Workplaces, like school grounds, can prove hellish for some people. There are numerous situations in which workers face colleagues and superiors who curse, yell, scold, and treat them with downright disrespect, if not derision. Nearly everyone has experienced a boss who micromanages or just cannot get over a superior attitude which should have gone out with feudalism.
In this blog, we have frequently reported on the efforts of the California legislature to create a more worker-friendly environment. Many laws passed in 2014 go into effect next week, with others being enacted throughout 2015. Now, California and other states are tackling the issue of workplace bullying. California has just passed a law (AB2053) which requires employers in the state, with 50 or more workers, to incorporate anti-workplace bullying training into the mandated sexual harassment raining that supervisors undergo every 2 years. Not having the necessary training in place could render the employer legally liable for workplace bullying.
But, many questions arise: How can bullying be defined? What kind of cases will be filed? Can a demanding/exacting and goal-oriented supervisor be classified as a bully? Who has the time to follow up on complaints against goal-oriented supervisors who cannot tolerate any shirking from their teams? We will have to wait a while for the answers.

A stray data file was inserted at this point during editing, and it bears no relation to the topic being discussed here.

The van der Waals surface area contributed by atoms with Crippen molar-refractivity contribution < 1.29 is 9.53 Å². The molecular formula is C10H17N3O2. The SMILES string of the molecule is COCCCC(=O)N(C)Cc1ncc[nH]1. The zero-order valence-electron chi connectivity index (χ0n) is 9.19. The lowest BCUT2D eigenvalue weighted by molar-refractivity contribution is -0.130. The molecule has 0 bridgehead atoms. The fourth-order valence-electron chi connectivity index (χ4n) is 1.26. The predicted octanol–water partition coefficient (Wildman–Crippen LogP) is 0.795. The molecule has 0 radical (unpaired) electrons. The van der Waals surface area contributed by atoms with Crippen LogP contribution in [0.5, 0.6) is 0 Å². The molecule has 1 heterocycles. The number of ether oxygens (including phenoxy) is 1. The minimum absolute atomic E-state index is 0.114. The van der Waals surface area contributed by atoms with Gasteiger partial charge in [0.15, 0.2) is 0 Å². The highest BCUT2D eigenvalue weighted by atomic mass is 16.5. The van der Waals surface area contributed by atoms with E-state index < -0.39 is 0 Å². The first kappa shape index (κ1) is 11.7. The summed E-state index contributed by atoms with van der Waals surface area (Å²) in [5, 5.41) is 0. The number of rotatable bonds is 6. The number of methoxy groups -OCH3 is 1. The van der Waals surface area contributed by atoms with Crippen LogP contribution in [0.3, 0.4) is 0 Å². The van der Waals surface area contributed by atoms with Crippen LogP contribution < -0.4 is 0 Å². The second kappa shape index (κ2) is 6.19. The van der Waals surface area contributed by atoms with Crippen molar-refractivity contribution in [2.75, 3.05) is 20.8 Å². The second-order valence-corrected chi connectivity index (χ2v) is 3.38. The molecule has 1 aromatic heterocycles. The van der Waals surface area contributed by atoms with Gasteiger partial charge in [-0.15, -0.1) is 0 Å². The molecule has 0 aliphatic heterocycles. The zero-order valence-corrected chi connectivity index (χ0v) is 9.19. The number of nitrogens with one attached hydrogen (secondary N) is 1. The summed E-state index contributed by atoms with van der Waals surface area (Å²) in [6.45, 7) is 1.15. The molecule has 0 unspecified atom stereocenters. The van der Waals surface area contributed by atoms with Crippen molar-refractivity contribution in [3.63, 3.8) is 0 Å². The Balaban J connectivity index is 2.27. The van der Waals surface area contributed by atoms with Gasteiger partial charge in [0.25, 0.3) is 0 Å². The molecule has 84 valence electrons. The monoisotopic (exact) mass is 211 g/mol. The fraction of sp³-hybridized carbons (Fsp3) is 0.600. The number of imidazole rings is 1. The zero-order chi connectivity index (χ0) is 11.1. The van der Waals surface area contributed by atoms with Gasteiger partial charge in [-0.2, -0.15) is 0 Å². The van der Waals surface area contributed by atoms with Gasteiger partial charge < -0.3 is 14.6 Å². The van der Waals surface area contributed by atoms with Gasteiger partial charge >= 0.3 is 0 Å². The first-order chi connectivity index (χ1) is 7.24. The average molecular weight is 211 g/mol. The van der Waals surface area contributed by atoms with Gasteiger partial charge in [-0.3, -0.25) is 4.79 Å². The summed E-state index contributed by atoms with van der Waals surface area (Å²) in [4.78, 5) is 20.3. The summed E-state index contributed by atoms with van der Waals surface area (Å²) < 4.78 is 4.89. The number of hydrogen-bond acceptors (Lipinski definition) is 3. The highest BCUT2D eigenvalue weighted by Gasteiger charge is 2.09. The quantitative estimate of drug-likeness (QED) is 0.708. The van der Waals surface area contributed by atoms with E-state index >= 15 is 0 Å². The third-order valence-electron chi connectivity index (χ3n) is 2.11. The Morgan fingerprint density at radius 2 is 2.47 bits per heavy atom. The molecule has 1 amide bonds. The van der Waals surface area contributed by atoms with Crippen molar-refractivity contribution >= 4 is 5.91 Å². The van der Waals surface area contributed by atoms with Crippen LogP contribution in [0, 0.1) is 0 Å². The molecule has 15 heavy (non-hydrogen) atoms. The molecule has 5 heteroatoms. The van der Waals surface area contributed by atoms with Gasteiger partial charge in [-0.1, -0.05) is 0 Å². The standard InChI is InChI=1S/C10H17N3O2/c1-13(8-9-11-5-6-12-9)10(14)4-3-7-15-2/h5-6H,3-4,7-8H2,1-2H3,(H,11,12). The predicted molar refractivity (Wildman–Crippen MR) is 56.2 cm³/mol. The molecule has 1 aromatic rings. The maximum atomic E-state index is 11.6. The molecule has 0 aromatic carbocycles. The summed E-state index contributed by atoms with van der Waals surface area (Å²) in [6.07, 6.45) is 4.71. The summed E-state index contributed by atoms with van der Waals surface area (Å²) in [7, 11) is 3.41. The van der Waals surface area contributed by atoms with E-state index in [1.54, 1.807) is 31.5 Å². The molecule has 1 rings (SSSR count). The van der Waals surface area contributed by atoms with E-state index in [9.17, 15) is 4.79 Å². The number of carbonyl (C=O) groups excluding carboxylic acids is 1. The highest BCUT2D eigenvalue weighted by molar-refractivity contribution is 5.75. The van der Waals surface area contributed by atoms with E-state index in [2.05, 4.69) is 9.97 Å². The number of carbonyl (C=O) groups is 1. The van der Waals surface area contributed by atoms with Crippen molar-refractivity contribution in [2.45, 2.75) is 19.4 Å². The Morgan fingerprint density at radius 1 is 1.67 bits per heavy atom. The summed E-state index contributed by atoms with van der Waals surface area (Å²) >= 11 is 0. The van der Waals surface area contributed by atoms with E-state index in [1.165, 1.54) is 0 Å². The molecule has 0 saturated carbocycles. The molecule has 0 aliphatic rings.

Workplace bullying is not illegal. A worker does not automatically have the right to sue the employer or seek damages when they suffer from bullying at the workplace unless they belong to one of the protected classes under other laws like the California Fair Employment and Housing Act. Here are some acts which would be classified as bullying:
While this bill only mandates training for supervisors regarding workforce bullying, most companies do attempt to curb bullying in the workplace. Because bullying results in further abusive behavior among the team members, vitiating the total atmosphere of the workplace, companies take steps to eliminate bullying through training and intervention efforts.
Anti-bullying laws are not limited to California alone. Similar laws can be found in Tennessee and 30 other states in America. Employers operating in more than one state will need to adopt their training programs to the applicable laws for each work location and incorporate the state-specific requirements in their corporate policies, employee handbooks and manuals with appropriate disciplinary action for violators.
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